Considering variations in oxidative stress, there was no significant average change in controls, but a significant decrease from the initial values was observed in Robuvit subjects after 3 and 6 months. The CFS questionnaire variations in score indicated that there was a significant improvement for most symptoms after 3 and 6 months in the Robuvit group. Positive variations were also present in controls, indicating the positive effect of an increased attention to CFS. The improvement in signs/symptoms was significantly more valuable in subjects using the oak wood extract considering the main 8 symptoms and the accessory symptoms.

Considering the BMIS variations, the totals for positive and negative items were significantly more favourable for Robuvit subjects. Overall mood evaluation in the oak wood extract group improved from an inclusion average of -6.93;2.1 to +4.32;2.6 at 6 months; in contrast it changed from -6.5;2.5 to -3.4;1.5 in controls. No side effects were observed during the supplementation with Robuvit. The compliance was optimal with 93% of the capsules correctly used.

CONCLUSION

This promising pilot supplement registry study indicates a new opportunity of management for these difficult and often neglected patients. Correlation between oxidative stress and CFS have to be better explored.


From Arthritis Care and Research, official journal of the American College of Rheumatology, May 2013.

Fibromyalgia Prevalence, Somatic Symptom Reporting, and the Dimensionality of Polysymptomatic Distress: Results From a Survey of the General Population

Frederick Wolfe(1,*), Elmar Brähler(2), Andreas Hinz(2), Winfried Häuser(3,†)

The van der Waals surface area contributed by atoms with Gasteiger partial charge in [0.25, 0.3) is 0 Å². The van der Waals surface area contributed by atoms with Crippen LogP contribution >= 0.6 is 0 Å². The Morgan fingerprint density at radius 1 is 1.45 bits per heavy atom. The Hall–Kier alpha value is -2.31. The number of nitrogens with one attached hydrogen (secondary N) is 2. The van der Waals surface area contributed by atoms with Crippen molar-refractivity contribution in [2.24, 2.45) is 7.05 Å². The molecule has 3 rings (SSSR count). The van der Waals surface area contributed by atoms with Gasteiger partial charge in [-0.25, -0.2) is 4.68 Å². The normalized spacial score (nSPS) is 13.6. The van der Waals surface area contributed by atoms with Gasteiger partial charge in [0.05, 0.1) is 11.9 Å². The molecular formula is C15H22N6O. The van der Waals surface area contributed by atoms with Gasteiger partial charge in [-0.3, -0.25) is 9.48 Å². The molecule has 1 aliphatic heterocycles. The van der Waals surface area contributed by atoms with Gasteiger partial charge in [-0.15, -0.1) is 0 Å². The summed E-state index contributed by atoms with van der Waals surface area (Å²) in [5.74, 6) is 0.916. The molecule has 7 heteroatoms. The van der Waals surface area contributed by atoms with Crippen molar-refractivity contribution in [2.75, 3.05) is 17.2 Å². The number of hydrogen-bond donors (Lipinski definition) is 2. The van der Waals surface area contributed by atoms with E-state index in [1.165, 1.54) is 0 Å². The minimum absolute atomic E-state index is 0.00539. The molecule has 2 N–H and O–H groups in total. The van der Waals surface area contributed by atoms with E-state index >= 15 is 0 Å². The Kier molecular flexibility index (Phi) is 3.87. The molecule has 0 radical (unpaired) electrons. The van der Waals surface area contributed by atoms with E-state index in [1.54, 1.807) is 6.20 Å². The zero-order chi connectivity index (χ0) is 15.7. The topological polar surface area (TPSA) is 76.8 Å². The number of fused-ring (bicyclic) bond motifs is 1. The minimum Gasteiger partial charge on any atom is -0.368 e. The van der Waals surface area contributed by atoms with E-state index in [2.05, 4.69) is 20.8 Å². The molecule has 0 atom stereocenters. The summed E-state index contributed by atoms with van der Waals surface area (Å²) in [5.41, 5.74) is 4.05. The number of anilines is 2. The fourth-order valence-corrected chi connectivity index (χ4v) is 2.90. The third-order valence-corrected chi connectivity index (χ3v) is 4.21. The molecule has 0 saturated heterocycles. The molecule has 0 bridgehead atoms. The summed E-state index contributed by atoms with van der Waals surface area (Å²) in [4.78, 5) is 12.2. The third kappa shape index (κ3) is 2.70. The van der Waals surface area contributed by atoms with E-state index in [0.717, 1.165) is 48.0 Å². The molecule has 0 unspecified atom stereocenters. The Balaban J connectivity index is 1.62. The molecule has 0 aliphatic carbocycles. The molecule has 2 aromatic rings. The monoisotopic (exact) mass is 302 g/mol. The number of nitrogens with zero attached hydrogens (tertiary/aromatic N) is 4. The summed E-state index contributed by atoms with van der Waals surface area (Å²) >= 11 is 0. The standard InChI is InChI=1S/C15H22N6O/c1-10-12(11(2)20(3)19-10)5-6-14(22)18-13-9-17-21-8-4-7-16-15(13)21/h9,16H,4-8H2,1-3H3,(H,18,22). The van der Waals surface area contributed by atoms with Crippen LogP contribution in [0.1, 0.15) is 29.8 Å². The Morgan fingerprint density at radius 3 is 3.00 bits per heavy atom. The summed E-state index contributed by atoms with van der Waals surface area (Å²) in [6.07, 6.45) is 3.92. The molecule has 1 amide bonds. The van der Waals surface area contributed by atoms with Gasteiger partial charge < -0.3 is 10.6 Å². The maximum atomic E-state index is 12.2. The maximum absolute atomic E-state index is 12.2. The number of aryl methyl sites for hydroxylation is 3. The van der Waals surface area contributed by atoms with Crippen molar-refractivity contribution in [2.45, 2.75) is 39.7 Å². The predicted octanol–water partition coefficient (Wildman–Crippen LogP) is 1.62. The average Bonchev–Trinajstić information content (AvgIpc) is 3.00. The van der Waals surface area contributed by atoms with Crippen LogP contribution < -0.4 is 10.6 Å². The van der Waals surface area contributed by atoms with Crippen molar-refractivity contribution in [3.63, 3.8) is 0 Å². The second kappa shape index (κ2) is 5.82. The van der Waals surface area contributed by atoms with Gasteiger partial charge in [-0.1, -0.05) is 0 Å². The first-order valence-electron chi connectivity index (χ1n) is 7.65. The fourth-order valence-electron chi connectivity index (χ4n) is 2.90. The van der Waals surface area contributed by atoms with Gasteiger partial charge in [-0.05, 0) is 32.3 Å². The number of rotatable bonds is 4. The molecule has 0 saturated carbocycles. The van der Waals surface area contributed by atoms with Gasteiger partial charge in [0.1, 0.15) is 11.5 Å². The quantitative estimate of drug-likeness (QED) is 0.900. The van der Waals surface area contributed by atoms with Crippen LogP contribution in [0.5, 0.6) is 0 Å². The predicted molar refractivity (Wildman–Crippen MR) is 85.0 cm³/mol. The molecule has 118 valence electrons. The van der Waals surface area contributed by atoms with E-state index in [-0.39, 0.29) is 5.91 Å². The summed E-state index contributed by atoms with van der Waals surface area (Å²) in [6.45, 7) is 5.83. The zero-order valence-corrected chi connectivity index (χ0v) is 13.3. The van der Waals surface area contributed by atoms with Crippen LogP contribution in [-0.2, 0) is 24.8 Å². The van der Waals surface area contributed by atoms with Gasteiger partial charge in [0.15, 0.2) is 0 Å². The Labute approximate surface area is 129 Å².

1) National Data Bank for Rheumatic Diseases and University of Kansas School of Medicine, Wichita
2) Universität Leipzig, Leipzig, Germany
3) Technische Universität München, Munich, and Klinikum Saarbrücken, Saarbrücken, Germany
†) Dr. Häuser has received consultant fees, speaking fees, and/or honoraria (less than $10,000 each) from Daiichi Sankyo and Abbott Germany.

Email: Frederick Wolfe (fwolfe@arthritis-research.org)

Abstract

OBJECTIVE

To evaluate fibromyalgia in the general population with emphasis on prevalence, dimensionality, and somatic symptom severity.

METHODS

We studied 2,445 subjects randomly selected from the German general population in 2012 using the American College of Rheumatology 2010 preliminary diagnostic criteria for fibromyalgia, as modified for survey research, and the polysymptomatic distress scale (PSD). Anxiety, depression, and somatic symptom severity were assessed with the Patient Health Questionnaire (PHQ) series, and measures of symptoms and quality of life were assessed with the European Organization for Research and Treatment of Cancer questionnaire.